- Paperback: 432 pages
- Publisher: Dover Publications; 2nd ed. edition (June 9, 2006)
- Language: English
- ISBN-10: 0486448479
- ISBN-13: 978-0486448473
- Product Dimensions: 5.6 x 0.8 x 8.6 inches
- Shipping Weight: 1.1 pounds (View shipping rates and policies)
- Average Customer Review: 16 customer reviews
- Amazon Best Sellers Rank: #490,764 in Books (See Top 100 in Books)
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The Painter in Oil 2nd ed. Edition
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About the Author
Daniel Burleigh Parkhurst, was a student of William Bouguereau, Aimee Morot, Tony-Fleury, and William Sartain. --This text refers to an out of print or unavailable edition of this title.
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Top customer reviews
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The book covers the tools of the artist and the requisite skills, even detailing the types of brushes, easel, paints, and other miscellaneous equipment (from the vantage of the time of writing). I have to say that Doerner's book is my favourite of the two, however each may approach the same essential subject. Parkhurst covers the proper (19th century) foundation of the student and attempts to cover the intangibles of art painting, as well as proper attitude of the student and originality, i.e., finding your voice.
One point I found interesting was the concept of light range in a painting: The author was almost describing the concept of photographic HDR images, inasmuch as the restrictions of the medium can only accommodate a narrow bandwidth of what the eye can assimilate. Another point I found interesting was the author's comments on colour, colourists, and errant early 19th century practice of 'toning' paintings, a subject covered extensively in 'American Painters on Technique, The Colonial Period to 1860,' by Lance Mayer and Gay Myers.
The most interesting part of the book, for me, was Chapter IV - Practical Application, wherein he addresses representation, the proper aspects to a good painting, and specifics such as portrait, landscape, still life, and figure painting. Application.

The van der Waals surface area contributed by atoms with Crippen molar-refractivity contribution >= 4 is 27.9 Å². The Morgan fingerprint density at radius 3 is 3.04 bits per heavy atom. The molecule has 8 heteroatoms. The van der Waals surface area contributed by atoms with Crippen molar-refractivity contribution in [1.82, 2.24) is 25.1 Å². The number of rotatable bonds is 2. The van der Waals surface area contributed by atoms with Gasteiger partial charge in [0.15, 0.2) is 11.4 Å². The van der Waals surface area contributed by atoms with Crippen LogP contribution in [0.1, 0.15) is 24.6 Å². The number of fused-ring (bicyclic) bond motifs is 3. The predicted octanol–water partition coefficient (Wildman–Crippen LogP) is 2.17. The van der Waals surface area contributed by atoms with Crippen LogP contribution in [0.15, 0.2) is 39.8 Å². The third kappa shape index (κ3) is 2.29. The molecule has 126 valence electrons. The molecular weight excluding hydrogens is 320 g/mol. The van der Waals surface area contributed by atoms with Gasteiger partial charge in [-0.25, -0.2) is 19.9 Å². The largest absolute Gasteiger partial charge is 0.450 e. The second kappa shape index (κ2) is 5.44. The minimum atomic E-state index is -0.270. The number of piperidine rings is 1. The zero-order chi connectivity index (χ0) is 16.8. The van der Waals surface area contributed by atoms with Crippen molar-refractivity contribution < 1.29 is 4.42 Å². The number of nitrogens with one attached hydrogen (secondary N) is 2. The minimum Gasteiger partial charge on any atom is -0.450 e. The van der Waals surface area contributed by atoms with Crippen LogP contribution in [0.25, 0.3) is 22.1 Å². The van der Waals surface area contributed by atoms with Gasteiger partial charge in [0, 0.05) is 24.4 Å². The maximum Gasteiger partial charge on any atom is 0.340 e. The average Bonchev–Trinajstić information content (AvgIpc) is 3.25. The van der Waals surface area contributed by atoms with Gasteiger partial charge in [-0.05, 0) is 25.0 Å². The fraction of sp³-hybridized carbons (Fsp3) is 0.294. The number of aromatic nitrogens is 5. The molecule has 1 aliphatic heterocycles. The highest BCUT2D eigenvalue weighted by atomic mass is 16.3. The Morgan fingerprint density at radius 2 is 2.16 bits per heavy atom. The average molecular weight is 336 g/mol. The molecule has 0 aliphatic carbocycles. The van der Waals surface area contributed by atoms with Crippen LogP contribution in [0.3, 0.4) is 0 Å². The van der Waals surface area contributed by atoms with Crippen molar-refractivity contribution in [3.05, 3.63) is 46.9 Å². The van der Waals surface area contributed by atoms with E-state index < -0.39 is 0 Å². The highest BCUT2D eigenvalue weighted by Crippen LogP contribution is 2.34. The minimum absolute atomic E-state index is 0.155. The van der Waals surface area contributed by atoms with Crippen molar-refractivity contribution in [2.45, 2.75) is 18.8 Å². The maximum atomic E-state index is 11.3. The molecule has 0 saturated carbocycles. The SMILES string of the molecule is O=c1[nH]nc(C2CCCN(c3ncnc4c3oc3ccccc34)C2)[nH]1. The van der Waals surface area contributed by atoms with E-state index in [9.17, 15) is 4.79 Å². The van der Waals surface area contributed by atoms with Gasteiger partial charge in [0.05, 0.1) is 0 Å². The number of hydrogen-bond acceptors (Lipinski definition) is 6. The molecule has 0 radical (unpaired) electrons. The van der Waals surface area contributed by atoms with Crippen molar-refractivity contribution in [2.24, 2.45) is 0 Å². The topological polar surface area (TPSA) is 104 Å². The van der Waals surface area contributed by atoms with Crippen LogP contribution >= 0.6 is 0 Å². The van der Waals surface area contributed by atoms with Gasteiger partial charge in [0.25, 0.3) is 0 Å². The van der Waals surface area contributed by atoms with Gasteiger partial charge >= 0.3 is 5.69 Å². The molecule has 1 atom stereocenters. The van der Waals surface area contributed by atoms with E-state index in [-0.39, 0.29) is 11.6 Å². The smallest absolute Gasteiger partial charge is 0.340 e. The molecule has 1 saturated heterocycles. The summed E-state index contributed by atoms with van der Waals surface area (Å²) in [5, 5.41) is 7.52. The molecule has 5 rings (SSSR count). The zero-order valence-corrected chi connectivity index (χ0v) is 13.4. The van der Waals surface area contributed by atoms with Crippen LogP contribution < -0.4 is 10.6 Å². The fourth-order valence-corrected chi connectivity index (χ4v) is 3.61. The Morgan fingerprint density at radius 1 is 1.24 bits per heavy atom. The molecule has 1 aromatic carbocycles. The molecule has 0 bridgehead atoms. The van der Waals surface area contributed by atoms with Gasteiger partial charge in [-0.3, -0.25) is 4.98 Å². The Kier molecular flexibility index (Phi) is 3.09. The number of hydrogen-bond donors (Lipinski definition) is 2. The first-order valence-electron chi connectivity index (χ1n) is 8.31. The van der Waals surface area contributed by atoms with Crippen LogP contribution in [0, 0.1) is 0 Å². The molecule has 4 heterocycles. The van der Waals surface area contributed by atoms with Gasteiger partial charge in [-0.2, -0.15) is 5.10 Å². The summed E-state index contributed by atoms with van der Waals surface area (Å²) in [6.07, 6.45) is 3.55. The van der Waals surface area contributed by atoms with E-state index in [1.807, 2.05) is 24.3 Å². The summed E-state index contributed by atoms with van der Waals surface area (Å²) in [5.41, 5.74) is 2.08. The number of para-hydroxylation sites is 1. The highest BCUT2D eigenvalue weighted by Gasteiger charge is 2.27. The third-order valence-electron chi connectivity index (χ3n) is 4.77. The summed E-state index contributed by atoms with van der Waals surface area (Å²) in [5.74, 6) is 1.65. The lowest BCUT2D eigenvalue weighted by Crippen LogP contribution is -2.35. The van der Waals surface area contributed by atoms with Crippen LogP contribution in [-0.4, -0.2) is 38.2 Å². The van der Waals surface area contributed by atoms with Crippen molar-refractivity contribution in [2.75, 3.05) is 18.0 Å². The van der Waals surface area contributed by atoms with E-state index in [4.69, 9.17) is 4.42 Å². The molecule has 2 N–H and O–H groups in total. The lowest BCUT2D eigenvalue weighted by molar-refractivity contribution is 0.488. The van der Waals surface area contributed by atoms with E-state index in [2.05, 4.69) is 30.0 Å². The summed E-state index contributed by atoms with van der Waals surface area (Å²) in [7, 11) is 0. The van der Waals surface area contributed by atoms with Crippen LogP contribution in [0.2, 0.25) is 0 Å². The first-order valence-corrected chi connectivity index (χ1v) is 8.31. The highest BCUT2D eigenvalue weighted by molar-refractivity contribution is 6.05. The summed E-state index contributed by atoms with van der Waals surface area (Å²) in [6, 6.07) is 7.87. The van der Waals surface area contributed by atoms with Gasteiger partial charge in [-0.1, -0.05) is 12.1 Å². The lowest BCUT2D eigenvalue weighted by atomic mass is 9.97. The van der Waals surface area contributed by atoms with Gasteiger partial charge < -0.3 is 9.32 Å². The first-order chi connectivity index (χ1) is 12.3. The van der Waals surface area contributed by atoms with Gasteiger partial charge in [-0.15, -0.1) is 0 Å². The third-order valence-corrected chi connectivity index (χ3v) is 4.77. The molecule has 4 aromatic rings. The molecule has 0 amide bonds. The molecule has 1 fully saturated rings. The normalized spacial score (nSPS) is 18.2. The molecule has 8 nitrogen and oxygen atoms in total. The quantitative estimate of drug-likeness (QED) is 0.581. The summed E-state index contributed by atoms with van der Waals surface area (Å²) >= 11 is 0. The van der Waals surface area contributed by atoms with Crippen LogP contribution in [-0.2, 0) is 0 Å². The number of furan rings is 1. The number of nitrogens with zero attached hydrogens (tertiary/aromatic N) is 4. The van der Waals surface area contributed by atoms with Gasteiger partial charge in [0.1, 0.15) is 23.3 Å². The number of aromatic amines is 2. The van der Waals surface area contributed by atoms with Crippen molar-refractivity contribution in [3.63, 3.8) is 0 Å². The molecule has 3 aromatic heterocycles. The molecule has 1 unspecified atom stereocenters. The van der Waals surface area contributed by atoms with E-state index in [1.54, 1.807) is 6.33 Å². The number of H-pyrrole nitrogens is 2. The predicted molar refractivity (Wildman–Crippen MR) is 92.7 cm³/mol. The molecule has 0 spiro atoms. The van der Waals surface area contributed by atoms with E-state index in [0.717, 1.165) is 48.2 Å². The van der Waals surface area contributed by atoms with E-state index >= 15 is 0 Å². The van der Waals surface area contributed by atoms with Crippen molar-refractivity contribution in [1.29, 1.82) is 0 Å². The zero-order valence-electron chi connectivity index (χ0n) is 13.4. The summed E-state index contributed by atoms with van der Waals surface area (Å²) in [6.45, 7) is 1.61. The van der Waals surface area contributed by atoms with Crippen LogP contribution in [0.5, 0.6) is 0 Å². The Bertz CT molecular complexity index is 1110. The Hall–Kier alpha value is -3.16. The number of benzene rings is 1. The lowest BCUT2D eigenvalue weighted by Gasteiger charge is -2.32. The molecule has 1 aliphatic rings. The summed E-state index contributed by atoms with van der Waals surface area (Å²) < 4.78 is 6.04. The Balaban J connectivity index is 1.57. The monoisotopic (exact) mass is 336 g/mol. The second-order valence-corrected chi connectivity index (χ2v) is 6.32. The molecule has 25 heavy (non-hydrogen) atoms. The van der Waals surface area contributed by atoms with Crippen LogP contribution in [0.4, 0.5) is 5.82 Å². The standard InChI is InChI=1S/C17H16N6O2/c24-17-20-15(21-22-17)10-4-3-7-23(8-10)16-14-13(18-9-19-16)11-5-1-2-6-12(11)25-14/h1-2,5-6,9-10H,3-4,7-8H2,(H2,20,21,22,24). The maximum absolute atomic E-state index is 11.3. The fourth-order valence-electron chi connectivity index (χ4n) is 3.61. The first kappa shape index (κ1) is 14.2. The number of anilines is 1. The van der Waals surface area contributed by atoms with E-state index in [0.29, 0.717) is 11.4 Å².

Cons regarding this work? As expected from the original publication date, the illustrations were black and white and looked like 10th generation Xerox copies. So, if you wish to follow commentary based on the illustrations, it is best that you search out a modern colour representation of same.
I would still recommend this book to the serious fine artist who wishes to infuse their work with lessons learned and the techniques and working habits of the Old Masters who have much to impart and teach those willing to learn. However, Parkhurst is considerably freer, it seems, than his previous teacher, Bouguereau, who went through exhaustive studies and preparations before ever starting the painting proper. If you think you might encounter some lessons and fine points second hand from Bouguereau, you will be disappointed, as was I.
Next it talks about general ideas, like how colors and values relate to shading, and how to draw properly (drawing is the foundation of good painting).
In the last part of the book, it covers specifics, like how to paint a good still life, and how to paint figures.
This book isn't a formula book, like something from Bob Ross, but gives you in depth theory and a detailed look into the neoclassical style of painting. It was written in the late 1800's, so the writing has a certain charm, but it isn't difficult to read at all.
The book itself is very sturdy and the font is easy to read.
uderstand the "whys" behind the theories. Giving all my art friends a copy. I would
recommend art schools gift each incoming student with a copy.